TV Soothes Low Self-Esteem
It's a refuge for people who face self-image challenges, study finds
WEDNESDAY, Jan. 22, 2003 (HealthDayNews) -- Turning on your television could be one way to tune out static about your self-image.
Researchers at the University of Pennsylvania and the University of British Columbia found that switching on the tube helps distract people from their personal failings.
The study, which appears in the January issue of the Personality and Social Psychology Bulletin, examined the TV viewing habits of undergraduate students after they received either positive or negative results on an intelligence test.
The students who received low scores watched television longer and waited longer before the first instance of averting their eyes from the television than students who had high scores.
The students with poor results watched television for 4.03 minutes out of a possible 6 minutes and did not avert their gaze for the first 72 seconds. The students who scored well on the test watched television for 2.46 minutes out of a possible 6 minutes and first looked away from the television after 11 seconds.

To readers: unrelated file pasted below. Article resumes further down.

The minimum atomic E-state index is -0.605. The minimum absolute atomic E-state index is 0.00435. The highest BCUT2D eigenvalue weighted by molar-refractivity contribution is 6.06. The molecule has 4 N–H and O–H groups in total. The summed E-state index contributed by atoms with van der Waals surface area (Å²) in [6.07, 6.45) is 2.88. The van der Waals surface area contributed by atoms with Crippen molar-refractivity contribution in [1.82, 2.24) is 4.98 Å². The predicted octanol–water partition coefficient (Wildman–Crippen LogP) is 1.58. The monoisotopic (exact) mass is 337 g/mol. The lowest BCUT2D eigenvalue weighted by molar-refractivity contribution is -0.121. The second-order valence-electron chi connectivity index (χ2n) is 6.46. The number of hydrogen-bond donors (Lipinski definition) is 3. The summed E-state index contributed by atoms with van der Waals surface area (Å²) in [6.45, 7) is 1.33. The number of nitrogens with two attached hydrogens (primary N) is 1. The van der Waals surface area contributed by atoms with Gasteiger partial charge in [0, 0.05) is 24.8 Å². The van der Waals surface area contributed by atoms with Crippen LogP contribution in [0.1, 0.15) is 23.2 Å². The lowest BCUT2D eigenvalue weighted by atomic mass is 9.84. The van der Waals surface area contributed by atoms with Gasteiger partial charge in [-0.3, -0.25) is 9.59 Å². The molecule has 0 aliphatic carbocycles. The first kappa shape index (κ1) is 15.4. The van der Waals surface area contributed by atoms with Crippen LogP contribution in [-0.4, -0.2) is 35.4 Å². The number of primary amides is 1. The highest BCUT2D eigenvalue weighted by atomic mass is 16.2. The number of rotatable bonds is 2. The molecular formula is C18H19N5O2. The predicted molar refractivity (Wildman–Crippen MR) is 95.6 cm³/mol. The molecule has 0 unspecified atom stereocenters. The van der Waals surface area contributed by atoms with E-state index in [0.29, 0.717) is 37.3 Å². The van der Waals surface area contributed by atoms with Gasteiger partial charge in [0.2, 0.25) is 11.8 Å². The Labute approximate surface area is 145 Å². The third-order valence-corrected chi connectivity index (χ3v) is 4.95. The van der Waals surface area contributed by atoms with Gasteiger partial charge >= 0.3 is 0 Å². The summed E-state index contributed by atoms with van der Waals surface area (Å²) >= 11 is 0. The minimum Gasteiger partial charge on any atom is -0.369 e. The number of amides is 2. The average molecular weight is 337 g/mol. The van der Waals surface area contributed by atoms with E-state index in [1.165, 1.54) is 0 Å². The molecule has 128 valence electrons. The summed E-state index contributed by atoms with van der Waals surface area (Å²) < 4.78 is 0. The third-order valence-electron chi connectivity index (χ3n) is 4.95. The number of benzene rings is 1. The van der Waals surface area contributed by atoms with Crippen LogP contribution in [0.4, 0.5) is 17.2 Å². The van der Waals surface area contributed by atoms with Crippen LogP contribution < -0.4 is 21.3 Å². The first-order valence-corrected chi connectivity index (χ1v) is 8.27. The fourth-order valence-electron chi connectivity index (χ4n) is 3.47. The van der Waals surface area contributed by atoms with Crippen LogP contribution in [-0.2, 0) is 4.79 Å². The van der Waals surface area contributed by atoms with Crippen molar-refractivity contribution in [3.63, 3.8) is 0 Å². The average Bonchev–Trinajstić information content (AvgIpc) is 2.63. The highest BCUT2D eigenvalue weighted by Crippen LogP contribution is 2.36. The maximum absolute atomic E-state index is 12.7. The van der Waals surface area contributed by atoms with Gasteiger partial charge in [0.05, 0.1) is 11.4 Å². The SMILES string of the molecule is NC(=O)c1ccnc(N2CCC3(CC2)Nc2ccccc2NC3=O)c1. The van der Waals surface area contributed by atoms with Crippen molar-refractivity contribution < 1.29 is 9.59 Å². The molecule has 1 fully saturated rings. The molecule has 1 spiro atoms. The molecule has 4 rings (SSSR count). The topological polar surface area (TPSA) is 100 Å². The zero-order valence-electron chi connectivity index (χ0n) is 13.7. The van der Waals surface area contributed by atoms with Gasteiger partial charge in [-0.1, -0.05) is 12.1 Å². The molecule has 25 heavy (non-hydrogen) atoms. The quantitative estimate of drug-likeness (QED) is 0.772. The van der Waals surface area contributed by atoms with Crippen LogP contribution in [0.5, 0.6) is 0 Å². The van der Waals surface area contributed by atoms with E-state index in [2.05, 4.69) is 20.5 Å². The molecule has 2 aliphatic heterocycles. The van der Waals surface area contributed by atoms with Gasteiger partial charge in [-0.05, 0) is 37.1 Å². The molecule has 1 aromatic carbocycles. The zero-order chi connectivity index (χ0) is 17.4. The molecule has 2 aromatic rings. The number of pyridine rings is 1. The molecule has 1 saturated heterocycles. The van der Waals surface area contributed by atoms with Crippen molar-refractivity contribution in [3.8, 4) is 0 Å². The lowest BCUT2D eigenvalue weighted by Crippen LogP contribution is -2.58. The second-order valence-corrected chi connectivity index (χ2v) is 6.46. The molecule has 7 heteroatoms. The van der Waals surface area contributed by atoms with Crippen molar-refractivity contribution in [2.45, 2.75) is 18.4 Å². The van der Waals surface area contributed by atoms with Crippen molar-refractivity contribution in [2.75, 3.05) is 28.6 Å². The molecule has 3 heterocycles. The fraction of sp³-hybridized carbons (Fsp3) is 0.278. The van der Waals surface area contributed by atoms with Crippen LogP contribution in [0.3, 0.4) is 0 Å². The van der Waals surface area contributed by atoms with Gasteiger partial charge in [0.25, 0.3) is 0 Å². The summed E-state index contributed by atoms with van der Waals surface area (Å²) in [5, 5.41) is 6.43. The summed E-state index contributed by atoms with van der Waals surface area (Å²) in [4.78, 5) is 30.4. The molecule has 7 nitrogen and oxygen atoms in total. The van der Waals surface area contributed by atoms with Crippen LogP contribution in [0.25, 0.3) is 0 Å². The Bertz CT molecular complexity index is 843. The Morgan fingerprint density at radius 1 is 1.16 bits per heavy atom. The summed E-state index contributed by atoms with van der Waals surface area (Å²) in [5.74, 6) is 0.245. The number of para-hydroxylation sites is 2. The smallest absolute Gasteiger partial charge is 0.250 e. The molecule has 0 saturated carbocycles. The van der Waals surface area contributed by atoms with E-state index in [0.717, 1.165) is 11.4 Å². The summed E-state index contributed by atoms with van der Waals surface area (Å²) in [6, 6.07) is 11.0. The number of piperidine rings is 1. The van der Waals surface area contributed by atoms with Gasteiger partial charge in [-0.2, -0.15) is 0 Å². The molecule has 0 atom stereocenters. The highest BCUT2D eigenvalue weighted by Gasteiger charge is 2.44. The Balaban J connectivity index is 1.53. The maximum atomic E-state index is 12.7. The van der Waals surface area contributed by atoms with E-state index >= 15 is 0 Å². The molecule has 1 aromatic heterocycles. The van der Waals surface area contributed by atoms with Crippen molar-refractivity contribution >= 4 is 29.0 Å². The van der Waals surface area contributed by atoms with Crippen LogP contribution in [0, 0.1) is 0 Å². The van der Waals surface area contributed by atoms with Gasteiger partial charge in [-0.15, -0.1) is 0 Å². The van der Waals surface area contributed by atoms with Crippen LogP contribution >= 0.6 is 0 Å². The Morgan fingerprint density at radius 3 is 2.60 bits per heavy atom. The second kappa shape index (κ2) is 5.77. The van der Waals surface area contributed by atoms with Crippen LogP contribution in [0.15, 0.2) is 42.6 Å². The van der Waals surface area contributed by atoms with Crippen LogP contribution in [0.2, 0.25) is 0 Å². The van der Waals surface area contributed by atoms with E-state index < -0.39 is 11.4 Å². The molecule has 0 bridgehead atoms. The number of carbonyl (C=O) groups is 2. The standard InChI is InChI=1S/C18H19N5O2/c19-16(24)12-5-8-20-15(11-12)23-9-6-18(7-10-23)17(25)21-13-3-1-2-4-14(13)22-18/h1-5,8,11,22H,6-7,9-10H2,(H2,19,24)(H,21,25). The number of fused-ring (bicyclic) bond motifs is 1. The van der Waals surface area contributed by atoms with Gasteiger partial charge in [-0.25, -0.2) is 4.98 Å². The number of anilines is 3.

The study also found the students perceived less challenge to their chosen self-image after they watched television. That was true whether they watched an image of a waterfall accompanied by soft classical music or more evocative images accompanied by sad music.
Much attention is given to how television affects us. This site discusses children and violence on television.